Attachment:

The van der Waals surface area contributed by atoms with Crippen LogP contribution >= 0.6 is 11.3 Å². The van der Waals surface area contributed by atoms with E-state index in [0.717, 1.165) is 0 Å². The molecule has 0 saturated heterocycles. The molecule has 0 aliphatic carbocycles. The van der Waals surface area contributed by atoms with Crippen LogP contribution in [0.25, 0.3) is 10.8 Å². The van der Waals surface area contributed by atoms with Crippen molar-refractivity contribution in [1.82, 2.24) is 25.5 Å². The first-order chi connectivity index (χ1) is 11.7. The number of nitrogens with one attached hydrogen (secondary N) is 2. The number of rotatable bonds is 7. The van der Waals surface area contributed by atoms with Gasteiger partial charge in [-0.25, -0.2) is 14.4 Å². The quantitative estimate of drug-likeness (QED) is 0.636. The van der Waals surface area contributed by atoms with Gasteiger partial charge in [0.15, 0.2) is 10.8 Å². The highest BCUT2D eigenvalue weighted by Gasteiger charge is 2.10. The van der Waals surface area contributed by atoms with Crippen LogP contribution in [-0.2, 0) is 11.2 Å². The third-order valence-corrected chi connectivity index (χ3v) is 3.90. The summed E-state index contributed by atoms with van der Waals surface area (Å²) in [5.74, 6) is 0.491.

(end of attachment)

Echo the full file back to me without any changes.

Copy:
The van der Waals surface area contributed by atoms with Crippen LogP contribution >= 0.6 is 11.3 Å². The van der Waals surface area contributed by atoms with E-state index in [0.717, 1.165) is 0 Å². The molecule has 0 saturated heterocycles. The molecule has 0 aliphatic carbocycles. The van der Waals surface area contributed by atoms with Crippen LogP contribution in [0.25, 0.3) is 10.8 Å². The van der Waals surface area contributed by atoms with Crippen molar-refractivity contribution in [1.82, 2.24) is 25.5 Å². The first-order chi connectivity index (χ1) is 11.7. The number of nitrogens with one attached hydrogen (secondary N) is 2. The number of rotatable bonds is 7. The van der Waals surface area contributed by atoms with Gasteiger partial charge in [-0.25, -0.2) is 14.4 Å². The quantitative estimate of drug-likeness (QED) is 0.636. The van der Waals surface area contributed by atoms with Gasteiger partial charge in [0.15, 0.2) is 10.8 Å². The highest BCUT2D eigenvalue weighted by Gasteiger charge is 2.10. The van der Waals surface area contributed by atoms with Crippen LogP contribution in [-0.2, 0) is 11.2 Å². The third-order valence-corrected chi connectivity index (χ3v) is 3.90. The summed E-state index contributed by atoms with van der Waals surface area (Å²) in [5.74, 6) is 0.491.